Friends at Darmstadt mourn loss of a comrade
Stars and Stripes October 29, 2004
DARMSTADT, Germany — When Sgt. 1st Class Dwayne Gethers, the acting first sergeant for Company C, 440th Signal Battalion, belted out Cpl. Jacques Francois Kessler’s name, there were muffled sobs.
No one in the packed community chapel answered for the missing corporal, so instead, the volleys of a 21-gun salute replied for the crowd. The corporal is dead.
A memorial service for Kessler, who was found dead in his Cambrai-Fritsch Casern barracks room late Monday morning, was held Thursday afternoon at the small community chapel.
The community’s grief was seen in the faces of mourners. Many unit members, friends, and co-workers spoke of the “sudden and unexpected death,” of Kessler, who was president of the 233rd Base Support Battalion Better Opportunities for Single Soldiers program.
Jayme Loppnow, a spokeswoman for the 233rd BSB, said the Criminal Investigation Command has taken charge of the investigation, but is not speculating or releasing any information on how Kessler died.
Kessler’s father, John, said he hasn’t been given much information about his son’s death.
“I don’t know anything,” John Kessler said during a telephone interview from his Ohio home. “I don’t want to say anything that might be contradictory … but there are rumors. I hear everything from foul play to suicide. We’ll just have to wait and find out.”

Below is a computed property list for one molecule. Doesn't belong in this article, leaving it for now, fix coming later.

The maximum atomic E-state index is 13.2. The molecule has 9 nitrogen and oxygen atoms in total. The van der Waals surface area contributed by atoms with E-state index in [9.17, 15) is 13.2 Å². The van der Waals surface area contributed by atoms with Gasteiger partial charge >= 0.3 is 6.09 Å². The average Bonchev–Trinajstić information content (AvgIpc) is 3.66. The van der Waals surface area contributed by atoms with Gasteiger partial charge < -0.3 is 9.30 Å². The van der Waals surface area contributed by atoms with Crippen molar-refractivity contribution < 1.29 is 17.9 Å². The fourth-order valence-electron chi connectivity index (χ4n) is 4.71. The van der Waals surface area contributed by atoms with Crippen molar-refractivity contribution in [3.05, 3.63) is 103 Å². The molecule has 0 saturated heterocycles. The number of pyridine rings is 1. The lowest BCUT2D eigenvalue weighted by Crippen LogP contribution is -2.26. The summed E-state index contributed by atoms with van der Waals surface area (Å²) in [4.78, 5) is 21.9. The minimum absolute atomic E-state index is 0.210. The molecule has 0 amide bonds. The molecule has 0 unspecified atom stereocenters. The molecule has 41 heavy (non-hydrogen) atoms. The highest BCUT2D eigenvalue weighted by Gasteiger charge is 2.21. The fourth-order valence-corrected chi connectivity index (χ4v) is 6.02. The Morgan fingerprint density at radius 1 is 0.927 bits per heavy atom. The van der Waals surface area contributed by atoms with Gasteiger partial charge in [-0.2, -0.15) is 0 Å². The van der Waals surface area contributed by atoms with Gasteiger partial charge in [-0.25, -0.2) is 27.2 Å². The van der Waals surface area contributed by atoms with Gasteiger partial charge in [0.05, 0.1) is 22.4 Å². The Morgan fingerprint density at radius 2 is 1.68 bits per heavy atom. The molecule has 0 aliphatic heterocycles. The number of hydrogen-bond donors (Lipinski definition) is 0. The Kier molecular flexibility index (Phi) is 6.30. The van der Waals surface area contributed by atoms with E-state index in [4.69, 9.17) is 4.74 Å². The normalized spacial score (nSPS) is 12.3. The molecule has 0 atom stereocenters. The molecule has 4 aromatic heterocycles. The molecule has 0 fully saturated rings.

At the memorial service, brigade and company commanders remembered Jacques Kessler as a troop who could always “take things in stride” and “have a smile on his face.”
Cpl. James Vernon Ridings offered a tribute to his friend during the service, saying Kessler’s energy is what drew people to him.
“We should not grieve his death, but celebrate the life he had,” Ridings said while controlling the emotion in his voice.
At the end of the service, photos of Kessler were displayed on a projection screen, many of which where taken with the unit while deployed.
John Kessler said his son had a difficult time when the unit deployed to Iraq in March 2003. His son had “command problems” that never got resolved after returning to Darmstadt, the father said.
He called the details surrounding his son’s death confusing.
John Kessler said he doesn’t know what to believe and hopes the military finds out something soon.